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The road to becoming the first biosimilar to go on sale in the United States has been uneven for Zarxio (filgrastim-sndz), a Sandoz product for raising white blood cell counts.
Being the first to do anything can be either easy or difficult, depending on the scale of the objective and the level of opposition one faces. The road to becoming the first biosimilar to go on sale in the United States has been uneven for Zarxio (filgrastim-sndz), a Sandoz product for raising white blood cell counts. It has potential, by virtue of its lower cost, to reach many who cannot currently afford the brand name equivalent.
The arrival of this product, which has already enjoyed commercial success in Europe under a different name, has been held up by legal proceedings initiated by Amgen, owner of the reigning brand Neupogen (filgrastim). Amgen objected that Sandoz’s application for marketing approval was incomplete, and the US Court of Appeals for the Federal Circuit in Washington agreed that there may be a basis to that objection. At press time, oral arguments on the case were scheduled for June 3, 2015.
It seems inevitable, however, that this delay will prove only temporary, and that Zarxio will soon become available in this country, followed by a slate of other replica drugs that Sandoz and other companies have in store. Indeed, “The biosimilars are coming!” may well be the revolutionary cry that leads to drug market rebalancing on the same order of magnitude as generics wrought. Generics—exact replicas of brand name drugs—have significantly lowered the cost of medicine, it is safe to say.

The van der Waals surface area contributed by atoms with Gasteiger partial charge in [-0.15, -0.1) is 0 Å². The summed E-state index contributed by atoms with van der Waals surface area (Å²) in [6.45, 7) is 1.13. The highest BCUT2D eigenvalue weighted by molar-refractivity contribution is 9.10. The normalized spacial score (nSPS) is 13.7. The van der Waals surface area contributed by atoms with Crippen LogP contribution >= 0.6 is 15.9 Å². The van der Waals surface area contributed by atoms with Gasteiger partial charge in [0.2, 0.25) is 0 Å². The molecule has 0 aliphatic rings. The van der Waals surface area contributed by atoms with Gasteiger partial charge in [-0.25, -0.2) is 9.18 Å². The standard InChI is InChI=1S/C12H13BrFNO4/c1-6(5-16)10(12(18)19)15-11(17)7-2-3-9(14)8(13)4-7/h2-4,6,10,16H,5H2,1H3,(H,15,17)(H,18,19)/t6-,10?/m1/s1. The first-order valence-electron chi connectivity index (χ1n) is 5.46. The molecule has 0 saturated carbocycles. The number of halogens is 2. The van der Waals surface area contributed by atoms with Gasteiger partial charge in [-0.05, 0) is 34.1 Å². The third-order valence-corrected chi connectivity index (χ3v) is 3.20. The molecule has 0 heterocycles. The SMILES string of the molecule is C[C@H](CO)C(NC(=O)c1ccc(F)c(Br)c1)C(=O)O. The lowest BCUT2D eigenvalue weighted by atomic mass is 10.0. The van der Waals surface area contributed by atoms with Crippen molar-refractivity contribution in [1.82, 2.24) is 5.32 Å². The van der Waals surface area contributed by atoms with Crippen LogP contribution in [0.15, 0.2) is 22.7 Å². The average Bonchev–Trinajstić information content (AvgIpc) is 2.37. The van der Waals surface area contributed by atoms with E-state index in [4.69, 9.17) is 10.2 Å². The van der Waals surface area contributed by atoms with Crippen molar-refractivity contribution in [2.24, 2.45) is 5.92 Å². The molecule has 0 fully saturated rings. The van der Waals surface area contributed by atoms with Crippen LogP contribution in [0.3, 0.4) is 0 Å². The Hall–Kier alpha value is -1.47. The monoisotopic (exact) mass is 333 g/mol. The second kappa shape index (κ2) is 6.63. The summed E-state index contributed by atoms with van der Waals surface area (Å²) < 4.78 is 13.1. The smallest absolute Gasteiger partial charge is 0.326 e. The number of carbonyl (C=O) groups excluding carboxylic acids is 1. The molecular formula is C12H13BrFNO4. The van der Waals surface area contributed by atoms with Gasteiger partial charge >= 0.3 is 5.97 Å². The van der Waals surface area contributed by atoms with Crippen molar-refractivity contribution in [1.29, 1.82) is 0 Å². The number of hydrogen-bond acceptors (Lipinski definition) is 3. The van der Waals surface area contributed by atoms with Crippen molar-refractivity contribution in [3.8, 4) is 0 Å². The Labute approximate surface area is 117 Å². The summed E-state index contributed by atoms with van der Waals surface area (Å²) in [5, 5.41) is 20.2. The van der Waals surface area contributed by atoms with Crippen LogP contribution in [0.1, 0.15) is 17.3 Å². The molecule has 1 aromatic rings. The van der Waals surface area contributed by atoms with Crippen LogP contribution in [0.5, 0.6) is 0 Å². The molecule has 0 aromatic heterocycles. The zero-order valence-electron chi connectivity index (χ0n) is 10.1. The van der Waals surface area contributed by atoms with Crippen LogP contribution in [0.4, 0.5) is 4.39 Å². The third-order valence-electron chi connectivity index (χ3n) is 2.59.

Biosimilars, on the other hand, have been successful in capturing market share in Europe, but US physicians worry that they will not be as effective or reliable as their brand name counterparts. This is because they are so complex to manufacture that minute differences exist between batches of the drugs. In the past 2 years, at least 23 states have considered legislation that would in some way regulate how these drugs are made available to patients and how much say doctors would have regarding whether biosimilars or brand name drugs are used, according to the National Conference of State Legislatures.
With a large number of major oncology drugs going off patent in the next 5 to 7 years, and with many drug companies planning their own versions of biosimilars, there is limited willingness among US oncologists to fully trust the FDA’s assurances that each biosimilar candidate will get a thorough and sufficient review before approval.
Laws governing biosimilars have already been enacted in some states, and legislative efforts have failed in many others, reflecting the diversity of opinion and the legislative muscle being exercised on all sides of this issue. In Europe, market penetration of these drugs has varied widely from country to country, serving perhaps as an indication that merely being a cheaper substitute is not a passport to acceptance. However, these drugs certainly have a foothold abroad. Zarxio, while waiting on the wings of the US stage, is currently marketed as Zarzio in 60 other countries, according to Novartis, parent company of Sandoz.
That cheaper biologics are needed in an age of soaring cancer costs is not a point that begs substantiation. It is what many would call a no-brainer. But getting to a place where Europe has already been for many a year, where biosimilars are widely used and accepted—increasingly so—seems likely to involve a process of battle and compromise that will continue long past this current Zarxio episode. Legislative debates over biosimilars are expected to play out in all 50 states.
Read all about it in this month’s Oncology Business Management.